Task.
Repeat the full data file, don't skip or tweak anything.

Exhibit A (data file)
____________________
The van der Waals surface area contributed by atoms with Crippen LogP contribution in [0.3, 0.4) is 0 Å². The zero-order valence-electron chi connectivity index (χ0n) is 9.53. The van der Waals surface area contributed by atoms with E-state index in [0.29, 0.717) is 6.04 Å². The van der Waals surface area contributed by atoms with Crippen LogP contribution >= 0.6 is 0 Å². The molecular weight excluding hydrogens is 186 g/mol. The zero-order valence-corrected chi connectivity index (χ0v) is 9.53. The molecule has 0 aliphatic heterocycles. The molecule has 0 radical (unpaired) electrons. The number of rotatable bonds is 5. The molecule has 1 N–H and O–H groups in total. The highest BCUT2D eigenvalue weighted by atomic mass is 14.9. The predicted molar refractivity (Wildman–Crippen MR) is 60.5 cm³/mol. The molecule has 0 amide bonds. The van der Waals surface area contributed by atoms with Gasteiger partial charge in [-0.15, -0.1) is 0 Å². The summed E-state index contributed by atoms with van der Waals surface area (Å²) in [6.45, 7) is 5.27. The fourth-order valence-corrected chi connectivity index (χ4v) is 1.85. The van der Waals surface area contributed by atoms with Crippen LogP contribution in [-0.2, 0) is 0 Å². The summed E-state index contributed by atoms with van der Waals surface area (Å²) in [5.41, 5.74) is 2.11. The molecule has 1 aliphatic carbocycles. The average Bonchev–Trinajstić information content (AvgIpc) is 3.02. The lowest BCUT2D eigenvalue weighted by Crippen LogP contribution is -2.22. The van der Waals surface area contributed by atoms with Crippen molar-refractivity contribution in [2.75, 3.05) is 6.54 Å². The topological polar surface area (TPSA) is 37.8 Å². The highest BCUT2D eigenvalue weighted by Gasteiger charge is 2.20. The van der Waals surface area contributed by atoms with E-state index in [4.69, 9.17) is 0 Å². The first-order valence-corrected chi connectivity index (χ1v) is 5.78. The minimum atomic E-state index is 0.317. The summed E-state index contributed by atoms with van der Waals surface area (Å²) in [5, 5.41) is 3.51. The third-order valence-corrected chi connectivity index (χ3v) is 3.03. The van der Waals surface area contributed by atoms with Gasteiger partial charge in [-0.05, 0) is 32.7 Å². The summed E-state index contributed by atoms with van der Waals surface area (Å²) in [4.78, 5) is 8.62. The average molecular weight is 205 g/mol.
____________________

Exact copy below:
The van der Waals surface area contributed by atoms with Crippen LogP contribution in [0.3, 0.4) is 0 Å². The zero-order valence-electron chi connectivity index (χ0n) is 9.53. The van der Waals surface area contributed by atoms with E-state index in [0.29, 0.717) is 6.04 Å². The van der Waals surface area contributed by atoms with Crippen LogP contribution >= 0.6 is 0 Å². The molecular weight excluding hydrogens is 186 g/mol. The zero-order valence-corrected chi connectivity index (χ0v) is 9.53. The molecule has 0 aliphatic heterocycles. The molecule has 0 radical (unpaired) electrons. The number of rotatable bonds is 5. The molecule has 1 N–H and O–H groups in total. The highest BCUT2D eigenvalue weighted by atomic mass is 14.9. The predicted molar refractivity (Wildman–Crippen MR) is 60.5 cm³/mol. The molecule has 0 amide bonds. The van der Waals surface area contributed by atoms with Gasteiger partial charge in [-0.15, -0.1) is 0 Å². The summed E-state index contributed by atoms with van der Waals surface area (Å²) in [6.45, 7) is 5.27. The fourth-order valence-corrected chi connectivity index (χ4v) is 1.85. The van der Waals surface area contributed by atoms with Crippen LogP contribution in [-0.2, 0) is 0 Å². The summed E-state index contributed by atoms with van der Waals surface area (Å²) in [5.41, 5.74) is 2.11. The molecule has 1 aliphatic carbocycles. The average Bonchev–Trinajstić information content (AvgIpc) is 3.02. The lowest BCUT2D eigenvalue weighted by Crippen LogP contribution is -2.22. The van der Waals surface area contributed by atoms with Crippen molar-refractivity contribution in [2.75, 3.05) is 6.54 Å². The topological polar surface area (TPSA) is 37.8 Å². The highest BCUT2D eigenvalue weighted by Gasteiger charge is 2.20. The van der Waals surface area contributed by atoms with E-state index in [4.69, 9.17) is 0 Å². The first-order valence-corrected chi connectivity index (χ1v) is 5.78. The minimum atomic E-state index is 0.317. The summed E-state index contributed by atoms with van der Waals surface area (Å²) in [5, 5.41) is 3.51. The third-order valence-corrected chi connectivity index (χ3v) is 3.03. The van der Waals surface area contributed by atoms with Gasteiger partial charge in [-0.05, 0) is 32.7 Å². The summed E-state index contributed by atoms with van der Waals surface area (Å²) in [4.78, 5) is 8.62. The average molecular weight is 205 g/mol.